Then we can just jump down to—well, to verse 22: “So the house of Israel shall know that I am the Lord their God from that day and forward.” Well, He says He’s going to finish the transgression, make an end of sins—well, that’s not going to come about except through…they are converted, they’re reconciled to God—“to make reconciliation for iniquity….” That’s going to happen. “…[T]o bring in everlasting righteousness.” These people will not ever sin again. “And the house of Israel will know that I am the Lord their God from that day and forward.”

So these wayward people will now, those who have survived—two-thirds will be killed—the one-third that is brought through the worst time for Israel, which yet lies ahead, Jeremiah 30:7: “the time of Jacob’s trouble,” where God says, “I’m going to make a full end of the nations, but I will not make a full end of you, but I will punish you. You’re not going to get off of this free,” okay?

Then we go down to verse 29: “Neither will I hide my face anymore from them, for I have poured out my spirit upon the house of Israel, saith the Lord God.” So He’s going to bring in everlasting righteousness. He’s going to, it says, “Seal up the vision” and prophecy, and to anoint the Most Holy. In other words, the Messiah will return, and He’s going to take His throne, as the kings were anointed when they took the throne, so this is the anointing of the Most Holy, which is Jesus Christ himself, okay? So…

Tom: So those are all prophecies yet to be fulfilled, obviously.

Dave: Absolutely. Well, here, verse 28, you can see for sure that it’s—well, of course, none of what we talked about has been fulfilled yet. Israel still sins! They’re still far from God. Still, 30 percent claim to be atheists, and so forth. They don’t give God the glory, generally. But verse 28: “Then shall they know that I am the Lord their God, which caused them to be led into captivity among the heathen. But I have gathered them unto their own land….” Well, that’s been happening now, but notice this: “…and have left none of them anymore there.” Not one Jew will be left outside of Israel, and of course you get that in Matthew 24, where Jesus said He’s going to send His angels. They will gather His elect from the four winds. So that’s not the Rapture of the church; that’s the gathering of all the Jews left alive back to Israel where He will reign over them.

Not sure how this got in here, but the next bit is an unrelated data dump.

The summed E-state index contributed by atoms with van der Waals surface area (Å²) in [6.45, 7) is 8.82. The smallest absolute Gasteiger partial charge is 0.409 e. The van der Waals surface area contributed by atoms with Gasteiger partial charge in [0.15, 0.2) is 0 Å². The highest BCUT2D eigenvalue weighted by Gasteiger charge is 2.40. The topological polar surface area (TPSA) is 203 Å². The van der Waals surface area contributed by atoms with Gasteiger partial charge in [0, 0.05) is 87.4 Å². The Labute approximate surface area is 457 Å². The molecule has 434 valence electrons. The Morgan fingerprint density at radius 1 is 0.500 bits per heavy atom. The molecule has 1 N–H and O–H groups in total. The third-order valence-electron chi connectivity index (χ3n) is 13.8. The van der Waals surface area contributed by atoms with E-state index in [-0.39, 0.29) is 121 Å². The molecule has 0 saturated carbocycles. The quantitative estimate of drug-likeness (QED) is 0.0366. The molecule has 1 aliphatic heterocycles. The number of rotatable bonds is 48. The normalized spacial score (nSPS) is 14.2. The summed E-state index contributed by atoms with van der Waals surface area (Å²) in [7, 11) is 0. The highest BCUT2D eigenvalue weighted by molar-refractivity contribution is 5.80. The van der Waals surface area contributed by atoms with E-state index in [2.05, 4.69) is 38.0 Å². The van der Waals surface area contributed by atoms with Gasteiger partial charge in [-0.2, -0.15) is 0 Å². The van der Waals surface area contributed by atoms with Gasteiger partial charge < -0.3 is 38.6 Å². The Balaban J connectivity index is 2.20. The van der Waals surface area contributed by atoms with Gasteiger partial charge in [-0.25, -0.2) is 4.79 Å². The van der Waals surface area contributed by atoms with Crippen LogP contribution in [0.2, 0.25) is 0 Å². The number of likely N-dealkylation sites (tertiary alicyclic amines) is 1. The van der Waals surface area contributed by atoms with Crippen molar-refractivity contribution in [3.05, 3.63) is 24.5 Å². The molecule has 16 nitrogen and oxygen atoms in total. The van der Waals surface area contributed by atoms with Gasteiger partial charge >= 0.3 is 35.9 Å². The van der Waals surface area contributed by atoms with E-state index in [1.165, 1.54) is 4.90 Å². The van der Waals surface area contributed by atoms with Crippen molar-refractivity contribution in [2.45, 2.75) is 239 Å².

So obviously that hasn’t happened. Now, either the Bible is wrong—either this is a false prophecy, or…well, if it’s telling the truth, then how are we to interpret it? Well, [Daniel] tells us clearly at the end of 69 of these weeks of years, 483 years, the Messiah would come. And then it says, “And he would be cut off…shall Messiah be cut off [that’s killed], but not for himself.” Now, there’s a prophecy that the Messiah would be killed! And John the Baptist didn’t understand it, the disciples didn’t understand it, and the rabbis who had Him nailed to the cross and mocked Him, saying, “If you’re the Messiah, what are you doing up there?” They didn’t know that they were fulfilling the Scriptures! I love how the Bible all hangs together, Tom.

So in his first recorded sermon in Acts 13, Paul talks about this. He says, “They fulfilled the prophecies in what they did to Jesus, because they were ignorant of these prophecies.” Okay, so we know at the end of 69 weeks of years, the Messiah was cut off! He was crucified, as the prophets foretold. He rose from the dead, He ascended to heaven…well, obviously then, there must be a gap. The gap will only end when He returns.

So the Messiah is gone, there’s a period of time then before He returns! Quite simply, that has been going on for a long, long time, of course.

Tom: Dave, you point out—well, you say that “a milestone has been passed for Israel. ‘The Messiah has come to his own, and his own received him not.’ Something radical has changed between God and His ancient people.” So it begins from the time that you’re addressing, that the Messiah is—the Prince is cut off…